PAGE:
– Mohammed Atherulla Shariff
Bengaluru, Dec. 23: In a major policy reversal, what is considered undoing a wrong, the Karnataka Chief Minister, Mr. Siddaramiah has disclosed that his government will be withdrawing the ban on hijab in educational institutions imposed by the previous BJP government and an order in this regard will be issued soon.
Mr. Siddaramiah said, “I have told officials to withdraw the order on restriction to wear hijab. Dressing and food is one’s personal choice, why should I restrict? You wear the dress of your choice, you eat the food of your choice. Why should I bother about it? I will eat my food as per my choice and I will wear ‘dhothi’ or ‘jubba’ as per my choice. BJP lies for votes. We don’t do it, as we are here to serve the people.”
Earlier on Friday, the chief minister had said, “We help poor people from all the parties and all the communities, be it Sikh, Christians, Muslims and so on. The BJP despite saying ‘Sabka saath sabka vikaas’, restricts people from wearing hijab, buqa, cap and even those sporting a beard. We will withdraw restrictions on wearing Hijab. There will not be restriction on it henceforth, they can wear it.”
The CM made the remarks after laying the foundation stone for the Pathrika Bhavana and Training Center of the District Journalists Association in Mysuru.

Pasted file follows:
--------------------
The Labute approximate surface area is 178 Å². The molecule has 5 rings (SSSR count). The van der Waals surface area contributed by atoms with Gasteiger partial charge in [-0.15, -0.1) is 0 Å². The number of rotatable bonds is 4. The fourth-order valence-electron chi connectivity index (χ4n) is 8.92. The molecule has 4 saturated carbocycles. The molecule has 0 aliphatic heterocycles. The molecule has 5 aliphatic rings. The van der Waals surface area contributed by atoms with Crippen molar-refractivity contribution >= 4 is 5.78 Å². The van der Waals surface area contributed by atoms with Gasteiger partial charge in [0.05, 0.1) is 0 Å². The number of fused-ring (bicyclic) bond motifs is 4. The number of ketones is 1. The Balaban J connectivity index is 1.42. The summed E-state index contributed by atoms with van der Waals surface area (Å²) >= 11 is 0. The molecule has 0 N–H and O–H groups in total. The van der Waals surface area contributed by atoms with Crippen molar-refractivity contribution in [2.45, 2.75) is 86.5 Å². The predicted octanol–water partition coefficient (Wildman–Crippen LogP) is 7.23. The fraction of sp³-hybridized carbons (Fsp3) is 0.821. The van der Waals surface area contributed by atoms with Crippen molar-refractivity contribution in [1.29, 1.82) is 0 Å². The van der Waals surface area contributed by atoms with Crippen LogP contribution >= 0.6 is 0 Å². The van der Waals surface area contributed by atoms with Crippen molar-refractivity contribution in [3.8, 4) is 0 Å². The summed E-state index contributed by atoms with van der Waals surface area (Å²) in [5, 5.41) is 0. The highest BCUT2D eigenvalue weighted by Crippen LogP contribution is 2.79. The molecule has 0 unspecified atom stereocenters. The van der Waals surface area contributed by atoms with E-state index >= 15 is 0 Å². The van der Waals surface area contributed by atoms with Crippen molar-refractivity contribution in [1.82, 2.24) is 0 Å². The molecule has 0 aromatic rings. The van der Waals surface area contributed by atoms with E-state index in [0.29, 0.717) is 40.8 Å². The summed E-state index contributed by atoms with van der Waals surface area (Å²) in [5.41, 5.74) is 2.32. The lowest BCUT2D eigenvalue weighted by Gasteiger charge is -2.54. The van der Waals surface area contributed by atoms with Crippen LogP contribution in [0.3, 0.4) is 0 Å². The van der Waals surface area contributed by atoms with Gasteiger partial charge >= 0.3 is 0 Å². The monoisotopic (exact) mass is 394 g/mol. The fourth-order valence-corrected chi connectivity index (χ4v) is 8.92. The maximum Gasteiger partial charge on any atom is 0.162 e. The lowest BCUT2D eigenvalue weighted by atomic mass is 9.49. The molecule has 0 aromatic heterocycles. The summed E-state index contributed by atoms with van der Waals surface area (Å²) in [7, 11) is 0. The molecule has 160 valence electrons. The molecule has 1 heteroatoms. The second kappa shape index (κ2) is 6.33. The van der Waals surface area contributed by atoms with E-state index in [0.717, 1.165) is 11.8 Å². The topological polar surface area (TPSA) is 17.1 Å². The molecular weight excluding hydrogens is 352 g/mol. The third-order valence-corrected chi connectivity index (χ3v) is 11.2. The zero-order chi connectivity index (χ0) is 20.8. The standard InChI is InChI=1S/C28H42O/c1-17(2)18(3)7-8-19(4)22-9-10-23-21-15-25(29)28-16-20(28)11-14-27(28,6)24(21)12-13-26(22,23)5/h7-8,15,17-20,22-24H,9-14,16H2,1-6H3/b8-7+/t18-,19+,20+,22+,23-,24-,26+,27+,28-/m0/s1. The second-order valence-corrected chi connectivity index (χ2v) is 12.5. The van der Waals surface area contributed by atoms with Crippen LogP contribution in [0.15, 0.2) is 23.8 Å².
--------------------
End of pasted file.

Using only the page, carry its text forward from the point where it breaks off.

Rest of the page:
The controversy erupted back in late December 2021 and January 2022 when a government PU college in Udupi had disallowed entry to hijab-clad girl students. This despite the college prospectus specifying that as long as the colour of the headscarf matched the uniform dupatta, it would be deemed acceptable.
The issue became relevant to other colleges as right-wing groups began protesting the presence of hijab-clad students in other colleges.
On February 5, 2022, the State government issued an order, demanding that students wear a uniform and “in the event of an administrative committee not selecting a uniform, clothes which disturb equality, integrity and public law and order should not be worn,” indirectly referring to headscarves.
This led to scores of Muslim women students dropping out of their colleges. Hijabi petitioners then moved the Karnataka High Court (HC) which upheld the ban declaring that hijab wasn’t an “essential religious practice” in Islam.
The case was then moved to the Supreme Court. On October 13 last year, the two-judge bench of the SC delivered a split verdict on the issue and referred the matter to a larger bench.